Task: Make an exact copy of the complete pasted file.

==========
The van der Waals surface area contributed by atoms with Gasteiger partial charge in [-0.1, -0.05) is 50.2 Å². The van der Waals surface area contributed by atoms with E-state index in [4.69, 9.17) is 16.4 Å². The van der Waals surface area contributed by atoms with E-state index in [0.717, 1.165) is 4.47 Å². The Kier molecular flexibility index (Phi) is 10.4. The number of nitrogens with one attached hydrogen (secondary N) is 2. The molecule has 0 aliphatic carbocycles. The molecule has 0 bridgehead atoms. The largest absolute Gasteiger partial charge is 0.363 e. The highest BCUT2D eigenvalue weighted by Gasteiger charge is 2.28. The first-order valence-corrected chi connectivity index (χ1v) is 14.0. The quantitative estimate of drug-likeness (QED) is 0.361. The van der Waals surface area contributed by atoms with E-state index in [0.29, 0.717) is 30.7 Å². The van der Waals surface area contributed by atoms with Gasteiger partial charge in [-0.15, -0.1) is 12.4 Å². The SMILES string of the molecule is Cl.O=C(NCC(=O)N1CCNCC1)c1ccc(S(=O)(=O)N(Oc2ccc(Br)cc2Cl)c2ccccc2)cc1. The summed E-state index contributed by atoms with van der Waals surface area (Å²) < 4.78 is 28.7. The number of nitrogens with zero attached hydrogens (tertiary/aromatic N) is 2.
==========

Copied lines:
The van der Waals surface area contributed by atoms with Gasteiger partial charge in [-0.1, -0.05) is 50.2 Å². The van der Waals surface area contributed by atoms with E-state index in [4.69, 9.17) is 16.4 Å². The van der Waals surface area contributed by atoms with E-state index in [0.717, 1.165) is 4.47 Å². The Kier molecular flexibility index (Phi) is 10.4. The number of nitrogens with one attached hydrogen (secondary N) is 2. The molecule has 0 aliphatic carbocycles. The molecule has 0 bridgehead atoms. The largest absolute Gasteiger partial charge is 0.363 e. The highest BCUT2D eigenvalue weighted by Gasteiger charge is 2.28. The first-order valence-corrected chi connectivity index (χ1v) is 14.0. The quantitative estimate of drug-likeness (QED) is 0.361. The van der Waals surface area contributed by atoms with E-state index in [0.29, 0.717) is 30.7 Å². The van der Waals surface area contributed by atoms with Gasteiger partial charge in [-0.15, -0.1) is 12.4 Å². The SMILES string of the molecule is Cl.O=C(NCC(=O)N1CCNCC1)c1ccc(S(=O)(=O)N(Oc2ccc(Br)cc2Cl)c2ccccc2)cc1. The summed E-state index contributed by atoms with van der Waals surface area (Å²) < 4.78 is 28.7. The number of nitrogens with zero attached hydrogens (tertiary/aromatic N) is 2.